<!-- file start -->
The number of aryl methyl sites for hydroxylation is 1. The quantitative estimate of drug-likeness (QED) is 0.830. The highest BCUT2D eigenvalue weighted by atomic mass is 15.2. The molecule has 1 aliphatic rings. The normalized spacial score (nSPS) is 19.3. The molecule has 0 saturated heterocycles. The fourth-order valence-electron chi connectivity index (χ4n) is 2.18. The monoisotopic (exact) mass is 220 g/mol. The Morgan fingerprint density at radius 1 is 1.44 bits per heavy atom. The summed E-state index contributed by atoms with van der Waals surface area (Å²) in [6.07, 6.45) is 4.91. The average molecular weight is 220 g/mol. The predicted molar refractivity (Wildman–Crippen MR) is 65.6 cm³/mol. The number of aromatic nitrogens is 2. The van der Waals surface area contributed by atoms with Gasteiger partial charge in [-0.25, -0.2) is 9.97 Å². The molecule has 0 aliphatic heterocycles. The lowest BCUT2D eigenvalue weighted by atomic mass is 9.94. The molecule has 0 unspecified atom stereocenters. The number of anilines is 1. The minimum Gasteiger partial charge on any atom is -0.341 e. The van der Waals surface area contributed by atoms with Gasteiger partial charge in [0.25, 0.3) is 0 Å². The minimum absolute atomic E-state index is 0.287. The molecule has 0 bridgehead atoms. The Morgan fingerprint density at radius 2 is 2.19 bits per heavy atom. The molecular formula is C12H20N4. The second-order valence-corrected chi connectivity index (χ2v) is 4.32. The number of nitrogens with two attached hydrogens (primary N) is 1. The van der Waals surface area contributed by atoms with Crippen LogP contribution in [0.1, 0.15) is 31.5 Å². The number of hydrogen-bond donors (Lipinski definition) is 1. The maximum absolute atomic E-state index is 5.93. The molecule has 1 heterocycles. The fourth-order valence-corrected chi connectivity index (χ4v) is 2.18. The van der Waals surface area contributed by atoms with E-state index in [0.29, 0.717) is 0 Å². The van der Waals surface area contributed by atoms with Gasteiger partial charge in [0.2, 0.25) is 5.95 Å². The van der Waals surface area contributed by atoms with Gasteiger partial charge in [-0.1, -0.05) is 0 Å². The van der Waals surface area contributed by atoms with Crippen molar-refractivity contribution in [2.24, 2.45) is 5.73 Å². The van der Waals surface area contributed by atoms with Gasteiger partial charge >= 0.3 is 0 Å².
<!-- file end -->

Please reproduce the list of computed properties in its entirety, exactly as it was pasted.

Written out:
The number of aryl methyl sites for hydroxylation is 1. The quantitative estimate of drug-likeness (QED) is 0.830. The highest BCUT2D eigenvalue weighted by atomic mass is 15.2. The molecule has 1 aliphatic rings. The normalized spacial score (nSPS) is 19.3. The molecule has 0 saturated heterocycles. The fourth-order valence-electron chi connectivity index (χ4n) is 2.18. The monoisotopic (exact) mass is 220 g/mol. The Morgan fingerprint density at radius 1 is 1.44 bits per heavy atom. The summed E-state index contributed by atoms with van der Waals surface area (Å²) in [6.07, 6.45) is 4.91. The average molecular weight is 220 g/mol. The predicted molar refractivity (Wildman–Crippen MR) is 65.6 cm³/mol. The number of aromatic nitrogens is 2. The van der Waals surface area contributed by atoms with Gasteiger partial charge in [-0.25, -0.2) is 9.97 Å². The molecule has 0 aliphatic heterocycles. The lowest BCUT2D eigenvalue weighted by atomic mass is 9.94. The molecule has 0 unspecified atom stereocenters. The number of anilines is 1. The minimum Gasteiger partial charge on any atom is -0.341 e. The van der Waals surface area contributed by atoms with Gasteiger partial charge in [0.25, 0.3) is 0 Å². The minimum absolute atomic E-state index is 0.287. The molecule has 0 bridgehead atoms. The Morgan fingerprint density at radius 2 is 2.19 bits per heavy atom. The molecular formula is C12H20N4. The second-order valence-corrected chi connectivity index (χ2v) is 4.32. The number of nitrogens with two attached hydrogens (primary N) is 1. The van der Waals surface area contributed by atoms with Crippen LogP contribution in [0.1, 0.15) is 31.5 Å². The number of hydrogen-bond donors (Lipinski definition) is 1. The maximum absolute atomic E-state index is 5.93. The molecule has 1 heterocycles. The fourth-order valence-corrected chi connectivity index (χ4v) is 2.18. The van der Waals surface area contributed by atoms with E-state index in [0.29, 0.717) is 0 Å². The van der Waals surface area contributed by atoms with Gasteiger partial charge in [0.2, 0.25) is 5.95 Å². The van der Waals surface area contributed by atoms with Gasteiger partial charge in [-0.1, -0.05) is 0 Å². The van der Waals surface area contributed by atoms with Crippen molar-refractivity contribution in [2.24, 2.45) is 5.73 Å². The van der Waals surface area contributed by atoms with Gasteiger partial charge >= 0.3 is 0 Å².